He's also the first European to hold the world title since the 1930s.Thus spake Dominic Lawson, of Magnus Carlsen, when introducing his Radio Four programme on Monday. It's a very strange thing to say, not least because it's obviously wrong, unless we make an assumption which we're not really entitled to make.
Now I'm aware that who is, or is not, a European is far from being a settled question, nor has it ever been. (My wife lived in Turkey for three years. Which continent is that?) But for the moment, at any rate, let's take the view that - as explained here - the boundary between Europe and Asia is denoted by this red line.
Click on the image on Wikipedia and it becomes slightly less incomprehensible
and see where that view - or indeed diverging from that view - may take us.
It's also obvious that Lawson's claim depends on another assumption, one that's more robust, which is that we're only including the classical world champions - since FIDE world champions have included Veselin Topalov, from Bulgaria as well as Ruslan Ponomariov, from Ukraine. (Not to mention Alexander Khalifman, who was born in what was then Leningrad. But I am getting ahead of myself.) But of those classical world champions, how many were definitively not European?
There's Anand and Fischer, both from well outside the continent of Europe. But who else? Kasparov is from Baku, which is not far from our red line (it's on the peninsula just below the line on the Caspian coast) and Petrosian was an Armenian born in Tblisi, Georgia. Since both Tblisi and Armenia fall below the red line, we'll classify Petrosian as non-European too.
But Tal was Latvian. Latvia, though part of the Soviet Union, was and is European. As, surely, is the city which was St Petersburg both before and after it was Leningrad. Botvinnik was from there, as was Spassky. Smyslov was from Moscow. (So was Alekhine, but I'll assume we're not including him.) These are cities a long way on the European side of the line.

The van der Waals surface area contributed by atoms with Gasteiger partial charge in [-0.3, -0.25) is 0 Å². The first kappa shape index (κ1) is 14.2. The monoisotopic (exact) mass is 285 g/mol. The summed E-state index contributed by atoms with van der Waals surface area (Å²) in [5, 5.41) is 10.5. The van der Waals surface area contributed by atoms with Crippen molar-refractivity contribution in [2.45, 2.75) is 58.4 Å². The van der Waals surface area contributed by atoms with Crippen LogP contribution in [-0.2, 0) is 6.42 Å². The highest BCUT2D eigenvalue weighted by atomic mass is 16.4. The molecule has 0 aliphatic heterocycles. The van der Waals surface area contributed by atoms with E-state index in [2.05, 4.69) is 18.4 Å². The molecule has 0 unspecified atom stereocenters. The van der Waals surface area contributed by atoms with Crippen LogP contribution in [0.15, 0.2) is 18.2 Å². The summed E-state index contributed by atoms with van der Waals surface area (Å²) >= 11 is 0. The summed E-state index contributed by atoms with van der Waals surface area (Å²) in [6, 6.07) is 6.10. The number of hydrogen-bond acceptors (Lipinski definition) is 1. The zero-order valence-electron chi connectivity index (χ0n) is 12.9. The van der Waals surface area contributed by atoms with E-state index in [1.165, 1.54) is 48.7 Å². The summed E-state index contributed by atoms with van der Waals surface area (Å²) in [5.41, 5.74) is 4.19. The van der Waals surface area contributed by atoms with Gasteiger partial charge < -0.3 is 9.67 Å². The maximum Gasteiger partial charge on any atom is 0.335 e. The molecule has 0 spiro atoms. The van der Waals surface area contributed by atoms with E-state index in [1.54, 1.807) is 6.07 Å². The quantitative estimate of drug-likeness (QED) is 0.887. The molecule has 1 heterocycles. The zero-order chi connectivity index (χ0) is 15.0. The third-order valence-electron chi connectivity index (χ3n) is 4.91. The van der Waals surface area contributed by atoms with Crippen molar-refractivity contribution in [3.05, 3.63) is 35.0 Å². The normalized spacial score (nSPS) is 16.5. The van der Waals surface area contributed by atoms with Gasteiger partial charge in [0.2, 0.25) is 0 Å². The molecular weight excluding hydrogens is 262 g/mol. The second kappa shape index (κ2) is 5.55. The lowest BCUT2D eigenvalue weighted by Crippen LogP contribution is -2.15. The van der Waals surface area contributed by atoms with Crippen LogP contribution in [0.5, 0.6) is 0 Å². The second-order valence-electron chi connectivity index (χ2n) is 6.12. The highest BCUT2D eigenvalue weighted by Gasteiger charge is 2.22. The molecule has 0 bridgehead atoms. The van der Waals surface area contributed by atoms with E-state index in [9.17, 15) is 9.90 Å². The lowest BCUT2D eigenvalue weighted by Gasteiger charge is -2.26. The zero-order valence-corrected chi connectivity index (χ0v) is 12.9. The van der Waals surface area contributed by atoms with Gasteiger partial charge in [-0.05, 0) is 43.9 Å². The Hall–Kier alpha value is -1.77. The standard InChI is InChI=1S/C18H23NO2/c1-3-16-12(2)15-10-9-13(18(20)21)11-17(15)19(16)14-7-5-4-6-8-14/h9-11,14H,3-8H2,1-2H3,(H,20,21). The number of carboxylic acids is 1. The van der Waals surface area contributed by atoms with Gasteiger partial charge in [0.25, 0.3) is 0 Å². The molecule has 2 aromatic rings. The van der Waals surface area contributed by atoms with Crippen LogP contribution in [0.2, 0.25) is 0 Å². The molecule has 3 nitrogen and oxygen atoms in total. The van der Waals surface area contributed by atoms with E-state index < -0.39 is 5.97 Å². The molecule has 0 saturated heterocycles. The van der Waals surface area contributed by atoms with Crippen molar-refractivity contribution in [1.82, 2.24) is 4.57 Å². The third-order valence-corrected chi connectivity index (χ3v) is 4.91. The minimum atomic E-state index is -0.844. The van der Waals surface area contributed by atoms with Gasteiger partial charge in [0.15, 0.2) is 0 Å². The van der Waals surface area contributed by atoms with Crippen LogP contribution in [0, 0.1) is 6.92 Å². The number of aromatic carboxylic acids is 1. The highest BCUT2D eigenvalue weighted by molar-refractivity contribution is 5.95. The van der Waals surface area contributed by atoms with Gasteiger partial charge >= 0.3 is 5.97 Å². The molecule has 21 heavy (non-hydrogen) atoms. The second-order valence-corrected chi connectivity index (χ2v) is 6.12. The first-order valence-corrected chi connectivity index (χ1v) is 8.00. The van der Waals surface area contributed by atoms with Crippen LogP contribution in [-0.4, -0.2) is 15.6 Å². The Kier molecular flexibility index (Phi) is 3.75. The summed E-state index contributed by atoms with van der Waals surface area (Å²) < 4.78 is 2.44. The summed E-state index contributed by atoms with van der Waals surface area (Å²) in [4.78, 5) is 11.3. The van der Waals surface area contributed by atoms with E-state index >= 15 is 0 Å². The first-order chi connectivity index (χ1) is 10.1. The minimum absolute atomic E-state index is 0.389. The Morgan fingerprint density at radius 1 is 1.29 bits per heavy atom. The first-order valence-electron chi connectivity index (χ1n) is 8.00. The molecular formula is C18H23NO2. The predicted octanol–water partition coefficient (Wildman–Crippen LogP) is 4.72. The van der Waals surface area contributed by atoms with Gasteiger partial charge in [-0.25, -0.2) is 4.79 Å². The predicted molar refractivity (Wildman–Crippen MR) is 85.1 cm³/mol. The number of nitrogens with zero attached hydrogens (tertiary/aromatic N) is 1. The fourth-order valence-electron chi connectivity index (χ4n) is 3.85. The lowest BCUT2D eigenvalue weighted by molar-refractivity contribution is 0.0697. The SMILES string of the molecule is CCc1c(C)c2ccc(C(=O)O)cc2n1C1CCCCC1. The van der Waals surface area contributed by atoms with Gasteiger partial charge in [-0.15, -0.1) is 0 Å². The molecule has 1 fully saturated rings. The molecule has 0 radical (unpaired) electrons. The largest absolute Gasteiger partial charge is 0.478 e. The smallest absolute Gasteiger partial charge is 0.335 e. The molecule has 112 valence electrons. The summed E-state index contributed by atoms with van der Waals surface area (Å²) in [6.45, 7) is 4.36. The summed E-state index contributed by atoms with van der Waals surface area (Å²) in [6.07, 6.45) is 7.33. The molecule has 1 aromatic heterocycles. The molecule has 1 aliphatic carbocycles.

Karpov, by contrast, only just makes it into Europe - but he makes it. He's from Zlatoust, which, we are told, is a mere eight kilometres from the continental border. Kramnik is from close to the border too: he's from Tuapse, on the Black Sea. Now if anybody can tell me precisely where the Europe/Asia border meets the Black Sea (Sochi? Near Sochi?) I'd be glad to know as I've spent a long time with my face screwed up in front of inadequate online maps, while my personal acquaintance with the region is nil, but I think Tuapse is a little north of our red line.*
This would give us six either Russian or Soviet world champions, since the Thirties, who using the standard geographical definition were and are European. Botvinnik, Karpov, Kramnik, Smyslov, Spassky and Tal. In fact all the Soviet or Soviet-born champions bar two were Europeans by the definition we're working with.
Hence Lawson's statement, which I'll assume for the moment he didn't make without thinking about it, depends on discarding the geographical view, which is fine - and declaring the Soviet Union to be non-European, which is less fine. In truth it's rather odd.
It's odd because I don't recall that being the view when the Iron Curtain was in place. We had Western Europe and Eastern Europe, and - from the end of the Second World War - a very clear distinction between the two, albeit one based on political rather than geographical boundaries. (It was often observed that the concept of Central Europe seemed to have disappeared, and - for instance - that "Eastern" Prague was some way to the west of "Western" Vienna.) Eastern Europe was behind Iron Curtain, but Poles and Hungarians (for example) didn't cease to be European. Nor did Russians.
We also knew that Russia straddled two continents - and it's true that the other nationalities within the USSR were often casually referred to as "Russian". But Asia didn't start at Kaliningrad.
Not that I give a damn where world champions come from, or for that matter who is Asian and who is European. But sometimes I'm interested in people's reasons. In this instance I'm puzzled by Lawson's reasons for making his statement - and if he meant what he said, the only explanation I can think of is that he classifies Soviet players as non-European. No matter if they're from the European side of the border. Or from St Petersburg. Or from Latvia. Why?
Did he mean what he said? Or did he mean Western European but got the two confused?
[* Pages consulted included this and this. Among many others....]
[Dominic Lawson index]